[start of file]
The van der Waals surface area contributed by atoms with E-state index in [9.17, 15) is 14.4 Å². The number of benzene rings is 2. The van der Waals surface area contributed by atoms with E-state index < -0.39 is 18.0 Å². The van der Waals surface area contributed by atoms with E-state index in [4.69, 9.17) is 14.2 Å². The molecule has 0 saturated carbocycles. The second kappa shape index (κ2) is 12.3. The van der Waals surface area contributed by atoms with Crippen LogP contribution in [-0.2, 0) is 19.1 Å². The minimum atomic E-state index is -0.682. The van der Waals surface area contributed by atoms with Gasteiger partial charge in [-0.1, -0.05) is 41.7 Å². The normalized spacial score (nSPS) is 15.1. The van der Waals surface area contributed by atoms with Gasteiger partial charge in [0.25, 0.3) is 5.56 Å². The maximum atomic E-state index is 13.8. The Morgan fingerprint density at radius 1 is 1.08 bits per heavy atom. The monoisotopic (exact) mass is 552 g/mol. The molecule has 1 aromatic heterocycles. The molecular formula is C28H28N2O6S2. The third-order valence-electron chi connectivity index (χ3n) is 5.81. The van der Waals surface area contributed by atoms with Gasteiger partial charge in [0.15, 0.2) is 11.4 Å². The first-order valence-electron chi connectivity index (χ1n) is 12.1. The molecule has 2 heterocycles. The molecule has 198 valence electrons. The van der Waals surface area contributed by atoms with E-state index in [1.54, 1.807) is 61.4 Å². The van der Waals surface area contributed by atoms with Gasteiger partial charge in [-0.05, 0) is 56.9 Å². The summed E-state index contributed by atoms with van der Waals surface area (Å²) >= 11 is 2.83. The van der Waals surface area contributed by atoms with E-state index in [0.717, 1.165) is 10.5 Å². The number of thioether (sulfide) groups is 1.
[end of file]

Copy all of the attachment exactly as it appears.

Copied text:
The van der Waals surface area contributed by atoms with E-state index in [9.17, 15) is 14.4 Å². The number of benzene rings is 2. The van der Waals surface area contributed by atoms with E-state index < -0.39 is 18.0 Å². The van der Waals surface area contributed by atoms with E-state index in [4.69, 9.17) is 14.2 Å². The molecule has 0 saturated carbocycles. The second kappa shape index (κ2) is 12.3. The van der Waals surface area contributed by atoms with Crippen LogP contribution in [-0.2, 0) is 19.1 Å². The minimum atomic E-state index is -0.682. The van der Waals surface area contributed by atoms with Gasteiger partial charge in [-0.1, -0.05) is 41.7 Å². The normalized spacial score (nSPS) is 15.1. The van der Waals surface area contributed by atoms with Gasteiger partial charge in [0.25, 0.3) is 5.56 Å². The maximum atomic E-state index is 13.8. The Morgan fingerprint density at radius 1 is 1.08 bits per heavy atom. The monoisotopic (exact) mass is 552 g/mol. The molecule has 1 aromatic heterocycles. The molecular formula is C28H28N2O6S2. The third-order valence-electron chi connectivity index (χ3n) is 5.81. The van der Waals surface area contributed by atoms with Gasteiger partial charge in [0.15, 0.2) is 11.4 Å². The first-order valence-electron chi connectivity index (χ1n) is 12.1. The molecule has 2 heterocycles. The molecule has 198 valence electrons. The van der Waals surface area contributed by atoms with E-state index in [1.54, 1.807) is 61.4 Å². The van der Waals surface area contributed by atoms with Gasteiger partial charge in [-0.05, 0) is 56.9 Å². The summed E-state index contributed by atoms with van der Waals surface area (Å²) >= 11 is 2.83. The van der Waals surface area contributed by atoms with E-state index in [0.717, 1.165) is 10.5 Å². The number of thioether (sulfide) groups is 1.